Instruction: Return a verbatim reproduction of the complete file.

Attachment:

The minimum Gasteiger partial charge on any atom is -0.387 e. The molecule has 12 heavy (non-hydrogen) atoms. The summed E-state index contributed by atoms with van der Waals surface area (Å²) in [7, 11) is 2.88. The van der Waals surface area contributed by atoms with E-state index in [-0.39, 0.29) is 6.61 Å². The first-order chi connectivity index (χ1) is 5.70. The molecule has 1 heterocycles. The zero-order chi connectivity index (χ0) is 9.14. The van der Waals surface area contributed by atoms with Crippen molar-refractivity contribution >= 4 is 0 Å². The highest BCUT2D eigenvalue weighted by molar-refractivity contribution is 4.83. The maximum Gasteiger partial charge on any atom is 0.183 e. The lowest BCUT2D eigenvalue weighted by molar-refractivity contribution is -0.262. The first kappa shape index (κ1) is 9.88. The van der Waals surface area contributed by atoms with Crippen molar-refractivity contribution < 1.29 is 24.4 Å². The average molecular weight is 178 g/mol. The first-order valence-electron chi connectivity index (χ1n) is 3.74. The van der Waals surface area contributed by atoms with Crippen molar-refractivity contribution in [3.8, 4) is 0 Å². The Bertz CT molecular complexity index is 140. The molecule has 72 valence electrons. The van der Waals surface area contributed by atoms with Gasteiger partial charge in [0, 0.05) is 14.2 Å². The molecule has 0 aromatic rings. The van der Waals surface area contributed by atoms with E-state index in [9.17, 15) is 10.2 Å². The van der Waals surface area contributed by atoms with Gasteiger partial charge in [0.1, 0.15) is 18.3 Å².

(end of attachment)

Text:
The minimum Gasteiger partial charge on any atom is -0.387 e. The molecule has 12 heavy (non-hydrogen) atoms. The summed E-state index contributed by atoms with van der Waals surface area (Å²) in [7, 11) is 2.88. The van der Waals surface area contributed by atoms with E-state index in [-0.39, 0.29) is 6.61 Å². The first-order chi connectivity index (χ1) is 5.70. The molecule has 1 heterocycles. The zero-order chi connectivity index (χ0) is 9.14. The van der Waals surface area contributed by atoms with Crippen molar-refractivity contribution >= 4 is 0 Å². The highest BCUT2D eigenvalue weighted by molar-refractivity contribution is 4.83. The maximum Gasteiger partial charge on any atom is 0.183 e. The lowest BCUT2D eigenvalue weighted by molar-refractivity contribution is -0.262. The first kappa shape index (κ1) is 9.88. The van der Waals surface area contributed by atoms with Crippen molar-refractivity contribution < 1.29 is 24.4 Å². The average molecular weight is 178 g/mol. The first-order valence-electron chi connectivity index (χ1n) is 3.74. The van der Waals surface area contributed by atoms with Crippen molar-refractivity contribution in [3.8, 4) is 0 Å². The Bertz CT molecular complexity index is 140. The molecule has 72 valence electrons. The van der Waals surface area contributed by atoms with Gasteiger partial charge in [0, 0.05) is 14.2 Å². The molecule has 0 aromatic rings. The van der Waals surface area contributed by atoms with E-state index in [9.17, 15) is 10.2 Å². The van der Waals surface area contributed by atoms with Gasteiger partial charge in [0.1, 0.15) is 18.3 Å².